DO me a favour? Ignore Alan Jones.
The radio veteran’s most recent comments suggesting Julia Gillard’s father died of “shame” because of her daughter’s “lies” are foul and reprehensible.
The condemnation has been swift and comprehensive, although some are still waiting for Tony Abbott to also voice his personal disgust.
Alan Jones will in time apologise, if only because of pressure from his sponsors and his employer. But it won’t be real contrition.
And then what?
Chances are he will go back to his radio show. Just like just after he called for Ms Gillard to be downed in a chaff bag.
The well-regarded conservative campaign strategist Mark Textor took to Twitter last night to dispel some myths about Alan Jones:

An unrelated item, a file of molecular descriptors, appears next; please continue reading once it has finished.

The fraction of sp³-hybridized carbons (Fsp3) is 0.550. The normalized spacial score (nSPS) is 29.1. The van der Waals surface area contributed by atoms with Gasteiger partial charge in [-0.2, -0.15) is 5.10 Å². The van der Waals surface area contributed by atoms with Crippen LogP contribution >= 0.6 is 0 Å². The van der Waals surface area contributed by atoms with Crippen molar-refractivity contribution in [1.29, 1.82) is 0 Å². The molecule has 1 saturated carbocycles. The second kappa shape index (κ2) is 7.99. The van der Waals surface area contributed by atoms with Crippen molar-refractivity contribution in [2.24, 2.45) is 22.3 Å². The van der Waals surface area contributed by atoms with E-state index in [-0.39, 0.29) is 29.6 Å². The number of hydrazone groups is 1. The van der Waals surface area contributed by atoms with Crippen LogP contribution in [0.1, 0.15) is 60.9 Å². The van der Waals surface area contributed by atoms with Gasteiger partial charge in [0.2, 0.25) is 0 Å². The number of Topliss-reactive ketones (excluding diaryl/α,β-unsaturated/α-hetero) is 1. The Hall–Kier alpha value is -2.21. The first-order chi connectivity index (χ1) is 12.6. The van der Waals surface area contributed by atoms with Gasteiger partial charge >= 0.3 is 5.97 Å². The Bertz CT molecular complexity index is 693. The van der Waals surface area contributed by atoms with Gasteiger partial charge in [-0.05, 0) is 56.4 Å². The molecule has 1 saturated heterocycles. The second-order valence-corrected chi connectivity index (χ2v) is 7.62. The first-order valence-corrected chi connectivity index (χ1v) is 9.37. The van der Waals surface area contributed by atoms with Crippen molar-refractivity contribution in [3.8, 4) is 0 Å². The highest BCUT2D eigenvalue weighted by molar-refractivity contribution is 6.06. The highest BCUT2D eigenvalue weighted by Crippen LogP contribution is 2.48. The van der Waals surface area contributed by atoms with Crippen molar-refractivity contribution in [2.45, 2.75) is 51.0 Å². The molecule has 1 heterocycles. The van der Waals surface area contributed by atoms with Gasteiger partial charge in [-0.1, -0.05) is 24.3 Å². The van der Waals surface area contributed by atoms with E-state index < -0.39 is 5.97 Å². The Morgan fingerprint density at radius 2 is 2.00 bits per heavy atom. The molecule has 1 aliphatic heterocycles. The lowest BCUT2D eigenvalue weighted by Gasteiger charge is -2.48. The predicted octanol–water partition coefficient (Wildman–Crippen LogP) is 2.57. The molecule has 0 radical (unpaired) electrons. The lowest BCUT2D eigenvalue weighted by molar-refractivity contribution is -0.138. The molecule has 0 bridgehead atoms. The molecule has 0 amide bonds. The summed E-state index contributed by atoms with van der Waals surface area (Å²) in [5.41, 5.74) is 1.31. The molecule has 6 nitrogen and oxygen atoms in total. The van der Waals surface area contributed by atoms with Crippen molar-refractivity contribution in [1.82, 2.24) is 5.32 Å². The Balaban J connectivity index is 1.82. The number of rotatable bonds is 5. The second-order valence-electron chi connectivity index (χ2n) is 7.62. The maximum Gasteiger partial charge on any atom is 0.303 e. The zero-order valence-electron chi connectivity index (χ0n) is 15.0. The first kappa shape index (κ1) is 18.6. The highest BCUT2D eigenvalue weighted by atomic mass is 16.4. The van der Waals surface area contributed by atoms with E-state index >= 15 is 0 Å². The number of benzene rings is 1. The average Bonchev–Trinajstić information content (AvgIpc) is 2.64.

“Jones’ trick has been in part to convince many of the elite that his voter influence was significant when mostly it has been marginal.”
He went on to point out that Jones has a “relatively demographically limited, mainly Sydney based audience”.
The suggestion is that Jones’ “influence” is a cultivated myth, fueled by the propensity of other members of the media hanging off every word he mutters.
So why don’t we treat Alan Jones like the troll he is?
“Excited and dramatic reactions encourage them to continue or escalate their bad behavior, to see just how upset you will get.”
We – journalists and politicians – need to ignore them.
We need to ignore him.
It seems Alan Jones’ “power” comes from his perceived influence.
After all, that’s what his employer and his sponsors are buying.
If Jones is deprived of this clout he will enter into the realm of irrelevancy where he belongs.
But that is a matter for us.
- (Post script: And yes, I realise the irony of writing a blog post about Alan Jones while urging you all to ignore Alan Jones.)